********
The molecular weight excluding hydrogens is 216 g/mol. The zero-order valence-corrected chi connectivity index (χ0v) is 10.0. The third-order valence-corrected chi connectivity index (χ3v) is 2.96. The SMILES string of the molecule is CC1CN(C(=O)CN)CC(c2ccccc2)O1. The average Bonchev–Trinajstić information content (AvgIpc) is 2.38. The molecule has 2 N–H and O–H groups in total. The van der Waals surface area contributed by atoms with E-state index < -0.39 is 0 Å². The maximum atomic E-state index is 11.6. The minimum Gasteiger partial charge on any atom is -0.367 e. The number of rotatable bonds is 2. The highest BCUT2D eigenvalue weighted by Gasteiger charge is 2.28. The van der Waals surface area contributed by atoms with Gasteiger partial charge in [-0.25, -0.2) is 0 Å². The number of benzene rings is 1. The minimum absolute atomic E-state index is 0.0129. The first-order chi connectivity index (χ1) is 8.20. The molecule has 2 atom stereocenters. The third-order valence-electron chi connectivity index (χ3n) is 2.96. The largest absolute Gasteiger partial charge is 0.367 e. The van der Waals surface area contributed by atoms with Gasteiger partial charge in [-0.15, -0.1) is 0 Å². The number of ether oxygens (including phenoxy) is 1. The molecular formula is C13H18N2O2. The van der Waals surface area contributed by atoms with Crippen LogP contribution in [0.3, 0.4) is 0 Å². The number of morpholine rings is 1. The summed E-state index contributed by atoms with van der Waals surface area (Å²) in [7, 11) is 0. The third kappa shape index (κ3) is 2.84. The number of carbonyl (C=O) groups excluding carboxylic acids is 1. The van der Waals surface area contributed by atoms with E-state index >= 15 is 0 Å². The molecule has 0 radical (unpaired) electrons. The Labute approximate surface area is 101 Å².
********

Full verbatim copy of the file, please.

The molecular weight excluding hydrogens is 216 g/mol. The zero-order valence-corrected chi connectivity index (χ0v) is 10.0. The third-order valence-corrected chi connectivity index (χ3v) is 2.96. The SMILES string of the molecule is CC1CN(C(=O)CN)CC(c2ccccc2)O1. The average Bonchev–Trinajstić information content (AvgIpc) is 2.38. The molecule has 2 N–H and O–H groups in total. The van der Waals surface area contributed by atoms with E-state index < -0.39 is 0 Å². The maximum atomic E-state index is 11.6. The minimum Gasteiger partial charge on any atom is -0.367 e. The number of rotatable bonds is 2. The highest BCUT2D eigenvalue weighted by Gasteiger charge is 2.28. The van der Waals surface area contributed by atoms with Gasteiger partial charge in [-0.25, -0.2) is 0 Å². The number of benzene rings is 1. The minimum absolute atomic E-state index is 0.0129. The first-order chi connectivity index (χ1) is 8.20. The molecule has 2 atom stereocenters. The third-order valence-electron chi connectivity index (χ3n) is 2.96. The largest absolute Gasteiger partial charge is 0.367 e. The van der Waals surface area contributed by atoms with Gasteiger partial charge in [-0.15, -0.1) is 0 Å². The number of ether oxygens (including phenoxy) is 1. The molecular formula is C13H18N2O2. The van der Waals surface area contributed by atoms with Crippen LogP contribution in [0.3, 0.4) is 0 Å². The number of morpholine rings is 1. The summed E-state index contributed by atoms with van der Waals surface area (Å²) in [7, 11) is 0. The third kappa shape index (κ3) is 2.84. The number of carbonyl (C=O) groups excluding carboxylic acids is 1. The van der Waals surface area contributed by atoms with E-state index >= 15 is 0 Å². The molecule has 0 radical (unpaired) electrons. The Labute approximate surface area is 101 Å².